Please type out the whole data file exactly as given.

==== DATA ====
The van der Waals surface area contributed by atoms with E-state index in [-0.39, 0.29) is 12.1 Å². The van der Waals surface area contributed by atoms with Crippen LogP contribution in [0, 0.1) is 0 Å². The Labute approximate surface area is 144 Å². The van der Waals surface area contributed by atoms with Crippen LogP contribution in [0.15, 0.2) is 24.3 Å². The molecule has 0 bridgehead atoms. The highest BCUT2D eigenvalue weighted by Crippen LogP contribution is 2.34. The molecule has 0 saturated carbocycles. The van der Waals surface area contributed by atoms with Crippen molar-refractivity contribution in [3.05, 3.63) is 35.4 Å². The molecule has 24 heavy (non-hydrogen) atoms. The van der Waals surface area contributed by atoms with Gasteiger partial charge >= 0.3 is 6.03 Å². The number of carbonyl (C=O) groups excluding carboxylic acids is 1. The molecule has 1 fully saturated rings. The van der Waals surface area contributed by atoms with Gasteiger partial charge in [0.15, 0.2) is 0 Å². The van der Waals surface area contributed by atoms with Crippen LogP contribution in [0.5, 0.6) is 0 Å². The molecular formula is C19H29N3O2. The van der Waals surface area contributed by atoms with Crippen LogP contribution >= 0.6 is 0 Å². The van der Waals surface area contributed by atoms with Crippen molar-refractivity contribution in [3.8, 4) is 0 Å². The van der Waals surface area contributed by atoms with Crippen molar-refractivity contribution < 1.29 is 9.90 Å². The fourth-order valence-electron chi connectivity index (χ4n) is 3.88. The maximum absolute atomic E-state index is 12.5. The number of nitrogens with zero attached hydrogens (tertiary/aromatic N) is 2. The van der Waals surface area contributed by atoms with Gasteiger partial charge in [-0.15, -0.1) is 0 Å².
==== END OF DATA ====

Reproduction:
The van der Waals surface area contributed by atoms with E-state index in [-0.39, 0.29) is 12.1 Å². The van der Waals surface area contributed by atoms with Crippen LogP contribution in [0, 0.1) is 0 Å². The Labute approximate surface area is 144 Å². The van der Waals surface area contributed by atoms with Crippen LogP contribution in [0.15, 0.2) is 24.3 Å². The molecule has 0 bridgehead atoms. The highest BCUT2D eigenvalue weighted by Crippen LogP contribution is 2.34. The molecule has 0 saturated carbocycles. The van der Waals surface area contributed by atoms with Crippen molar-refractivity contribution in [3.05, 3.63) is 35.4 Å². The molecule has 24 heavy (non-hydrogen) atoms. The van der Waals surface area contributed by atoms with Gasteiger partial charge >= 0.3 is 6.03 Å². The number of carbonyl (C=O) groups excluding carboxylic acids is 1. The molecule has 1 fully saturated rings. The van der Waals surface area contributed by atoms with Gasteiger partial charge in [0.15, 0.2) is 0 Å². The van der Waals surface area contributed by atoms with Crippen LogP contribution in [0.5, 0.6) is 0 Å². The molecular formula is C19H29N3O2. The van der Waals surface area contributed by atoms with Crippen LogP contribution >= 0.6 is 0 Å². The van der Waals surface area contributed by atoms with Crippen molar-refractivity contribution in [3.8, 4) is 0 Å². The van der Waals surface area contributed by atoms with Crippen molar-refractivity contribution < 1.29 is 9.90 Å². The fourth-order valence-electron chi connectivity index (χ4n) is 3.88. The maximum absolute atomic E-state index is 12.5. The number of nitrogens with zero attached hydrogens (tertiary/aromatic N) is 2. The van der Waals surface area contributed by atoms with Gasteiger partial charge in [-0.15, -0.1) is 0 Å².